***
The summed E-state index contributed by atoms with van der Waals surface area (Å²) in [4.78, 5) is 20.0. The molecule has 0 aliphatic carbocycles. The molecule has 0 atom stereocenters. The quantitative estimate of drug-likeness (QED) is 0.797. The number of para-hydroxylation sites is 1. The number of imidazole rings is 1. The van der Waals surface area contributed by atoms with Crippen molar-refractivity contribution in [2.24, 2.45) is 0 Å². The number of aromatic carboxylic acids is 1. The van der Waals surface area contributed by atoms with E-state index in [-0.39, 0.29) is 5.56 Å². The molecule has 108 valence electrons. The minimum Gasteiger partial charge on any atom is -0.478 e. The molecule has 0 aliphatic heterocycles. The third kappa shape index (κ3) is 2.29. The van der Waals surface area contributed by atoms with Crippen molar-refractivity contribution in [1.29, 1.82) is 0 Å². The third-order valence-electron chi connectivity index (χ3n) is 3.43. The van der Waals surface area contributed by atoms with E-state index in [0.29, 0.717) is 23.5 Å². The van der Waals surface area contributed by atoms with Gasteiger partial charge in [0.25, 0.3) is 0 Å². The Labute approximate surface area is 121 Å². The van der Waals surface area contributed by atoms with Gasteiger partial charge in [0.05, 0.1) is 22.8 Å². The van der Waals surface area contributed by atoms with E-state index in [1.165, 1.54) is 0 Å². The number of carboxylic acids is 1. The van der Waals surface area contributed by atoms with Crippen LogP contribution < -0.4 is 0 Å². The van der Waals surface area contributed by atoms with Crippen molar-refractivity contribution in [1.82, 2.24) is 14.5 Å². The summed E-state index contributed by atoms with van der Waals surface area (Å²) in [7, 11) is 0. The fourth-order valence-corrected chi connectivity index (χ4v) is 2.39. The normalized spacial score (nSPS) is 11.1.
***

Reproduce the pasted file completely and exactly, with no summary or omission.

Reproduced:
The summed E-state index contributed by atoms with van der Waals surface area (Å²) in [4.78, 5) is 20.0. The molecule has 0 aliphatic carbocycles. The molecule has 0 atom stereocenters. The quantitative estimate of drug-likeness (QED) is 0.797. The number of para-hydroxylation sites is 1. The number of imidazole rings is 1. The van der Waals surface area contributed by atoms with Crippen molar-refractivity contribution in [2.24, 2.45) is 0 Å². The number of aromatic carboxylic acids is 1. The van der Waals surface area contributed by atoms with E-state index in [-0.39, 0.29) is 5.56 Å². The molecule has 108 valence electrons. The minimum Gasteiger partial charge on any atom is -0.478 e. The molecule has 0 aliphatic heterocycles. The third kappa shape index (κ3) is 2.29. The van der Waals surface area contributed by atoms with Crippen molar-refractivity contribution in [1.29, 1.82) is 0 Å². The third-order valence-electron chi connectivity index (χ3n) is 3.43. The van der Waals surface area contributed by atoms with E-state index in [0.29, 0.717) is 23.5 Å². The van der Waals surface area contributed by atoms with Gasteiger partial charge in [0.25, 0.3) is 0 Å². The Labute approximate surface area is 121 Å². The van der Waals surface area contributed by atoms with Gasteiger partial charge in [0.05, 0.1) is 22.8 Å². The van der Waals surface area contributed by atoms with E-state index in [1.165, 1.54) is 0 Å². The number of carboxylic acids is 1. The van der Waals surface area contributed by atoms with Crippen LogP contribution < -0.4 is 0 Å². The van der Waals surface area contributed by atoms with Crippen molar-refractivity contribution in [1.82, 2.24) is 14.5 Å². The summed E-state index contributed by atoms with van der Waals surface area (Å²) in [7, 11) is 0. The fourth-order valence-corrected chi connectivity index (χ4v) is 2.39. The normalized spacial score (nSPS) is 11.1.